[ntp:questions] ntpdate works, but ntpd doesn't (reach = 0)

Richard B. Gilbert rgilbert88 at comcast.net
Thu Feb 12 22:26:11 UTC 2009

Unruh wrote:
> "Richard B. Gilbert" <rgilbert88 at comcast.net> writes:
>> Martin Burnicki wrote:
>>> David J Taylor wrote:
>>>> Nero Imhard wrote:
>>>>> Martin Burnicki wrote:
>>>>>> Why shouldn't ntpd be run e.g. on a laptop?
>>>>> [...]
>>>>>> And surely this results in the question which has been discussed here
>>>>>>  several times: why does it takes so long for ntpd to adjust an
>>>>>> initial tiny offset of a few milliseconds?
>>>>> In my understanding, ntpd was designed as a tool to discipline clocks
>>>>> of systems that need (or need to provide) very accurate time, and not
>>>>> as a general-purpose clock-setting tool.
>>> The original (x)ntpd has been designed long time ago, when there was much
>>> less computing power than today. Under those circumstances it may make
>>> sense to think about running ntpd on a system, or not.
>>> Today's standard machines are so powerful that ntpd is a tiny application
>>> (in the sense of resource usage, of course not in the sense of the work it
>>> does). It comes by default with many Unix-like distributions which are not
>>> only installed on servers, or if required for academic studies. 
>>> The number of downloads of the Windows installer clearly shows that ntpd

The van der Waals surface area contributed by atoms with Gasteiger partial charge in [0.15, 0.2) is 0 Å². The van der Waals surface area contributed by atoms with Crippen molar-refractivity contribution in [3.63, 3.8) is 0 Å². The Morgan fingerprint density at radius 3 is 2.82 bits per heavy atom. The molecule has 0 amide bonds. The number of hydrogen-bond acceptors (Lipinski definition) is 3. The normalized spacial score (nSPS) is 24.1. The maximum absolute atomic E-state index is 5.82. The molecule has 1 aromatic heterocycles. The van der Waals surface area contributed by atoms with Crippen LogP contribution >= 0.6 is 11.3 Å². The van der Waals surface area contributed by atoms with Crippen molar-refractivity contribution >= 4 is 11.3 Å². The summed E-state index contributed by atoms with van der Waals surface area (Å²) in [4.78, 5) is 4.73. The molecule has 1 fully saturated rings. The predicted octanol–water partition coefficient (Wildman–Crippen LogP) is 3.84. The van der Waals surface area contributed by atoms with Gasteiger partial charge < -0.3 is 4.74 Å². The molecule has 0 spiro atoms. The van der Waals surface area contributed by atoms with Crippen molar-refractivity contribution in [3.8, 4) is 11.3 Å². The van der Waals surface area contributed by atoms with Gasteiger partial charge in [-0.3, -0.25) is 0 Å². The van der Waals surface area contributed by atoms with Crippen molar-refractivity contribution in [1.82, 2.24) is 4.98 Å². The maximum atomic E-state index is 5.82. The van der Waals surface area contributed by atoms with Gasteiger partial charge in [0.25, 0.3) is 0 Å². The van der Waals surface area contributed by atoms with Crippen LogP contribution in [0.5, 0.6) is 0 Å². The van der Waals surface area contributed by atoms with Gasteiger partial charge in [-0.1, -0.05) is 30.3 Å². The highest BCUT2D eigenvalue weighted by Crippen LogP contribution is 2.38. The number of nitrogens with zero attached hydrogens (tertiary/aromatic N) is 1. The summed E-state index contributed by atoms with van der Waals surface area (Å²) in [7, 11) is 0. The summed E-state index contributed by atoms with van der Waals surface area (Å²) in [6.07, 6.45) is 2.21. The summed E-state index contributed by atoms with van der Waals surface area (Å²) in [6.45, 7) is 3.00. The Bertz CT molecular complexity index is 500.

>>> also becomes more and more widespread even in the Windows world, and
>>> presumably not only on servers.
>>>>> The requirements that would mandate the use of full-blown ntpd are
>>>>> mainly found on systems that stay up and connected for long stretches
>>>>> of time (time servers, measurement and monitoring systems, loghosts,
>>>>> file servers, etc.).
>>> Even systems which are running continuously for a long time may need to be
>>> rebooted sometimes, or ntpd restarted, and I'm sure the operators would
>>> appreciate if the time offset will decrease quicklier than it currently
>>> does, which is clearly possible. 
>> If you start with the -g option, the time is set initially and the error 
>>  should be very small.  Setting the frequency correction to the correct 
>> value is what can take a great deal of time.  Restarting with -g and a 
>> valid drift file should allow ntpd to converge fairly quickly.
> If only Linux had not screwed up the calibration of the system clock, so
> that the drift rate varies by up to 50PPM on each reboot. Means it takes
> about 10 hours for the system to recalibrate and settle down. 
>> What seems to take a great deal of time is a cold start.
> Or a warm start with a "bad" drift file. 

I'd be very cautious about using a drift file that was much more than 
one hour old.  If the environment (temperature) has remained constant 
you are probably okay but the greater the length of time you are down 
the greater the uncertainty of the time you will start up with.

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